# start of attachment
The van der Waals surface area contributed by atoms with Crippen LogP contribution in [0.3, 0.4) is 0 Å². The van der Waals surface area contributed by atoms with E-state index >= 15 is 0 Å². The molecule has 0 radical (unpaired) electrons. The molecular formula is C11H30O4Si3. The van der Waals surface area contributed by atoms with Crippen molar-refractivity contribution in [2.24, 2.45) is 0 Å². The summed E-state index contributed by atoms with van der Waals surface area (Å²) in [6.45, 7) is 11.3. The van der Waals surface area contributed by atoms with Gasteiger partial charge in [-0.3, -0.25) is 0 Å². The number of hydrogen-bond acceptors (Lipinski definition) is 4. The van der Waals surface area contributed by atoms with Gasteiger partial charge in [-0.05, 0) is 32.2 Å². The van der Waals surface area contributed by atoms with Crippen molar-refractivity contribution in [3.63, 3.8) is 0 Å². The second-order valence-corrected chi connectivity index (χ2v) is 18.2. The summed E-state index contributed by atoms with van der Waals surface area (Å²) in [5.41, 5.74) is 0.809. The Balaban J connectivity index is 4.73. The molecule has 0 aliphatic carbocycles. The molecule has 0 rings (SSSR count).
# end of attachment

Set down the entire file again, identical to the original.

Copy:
The van der Waals surface area contributed by atoms with Crippen LogP contribution in [0.3, 0.4) is 0 Å². The van der Waals surface area contributed by atoms with E-state index >= 15 is 0 Å². The molecule has 0 radical (unpaired) electrons. The molecular formula is C11H30O4Si3. The van der Waals surface area contributed by atoms with Crippen molar-refractivity contribution in [2.24, 2.45) is 0 Å². The summed E-state index contributed by atoms with van der Waals surface area (Å²) in [6.45, 7) is 11.3. The van der Waals surface area contributed by atoms with Gasteiger partial charge in [-0.3, -0.25) is 0 Å². The number of hydrogen-bond acceptors (Lipinski definition) is 4. The van der Waals surface area contributed by atoms with Gasteiger partial charge in [-0.05, 0) is 32.2 Å². The van der Waals surface area contributed by atoms with Crippen molar-refractivity contribution in [3.63, 3.8) is 0 Å². The second-order valence-corrected chi connectivity index (χ2v) is 18.2. The summed E-state index contributed by atoms with van der Waals surface area (Å²) in [5.41, 5.74) is 0.809. The Balaban J connectivity index is 4.73. The molecule has 0 aliphatic carbocycles. The molecule has 0 rings (SSSR count).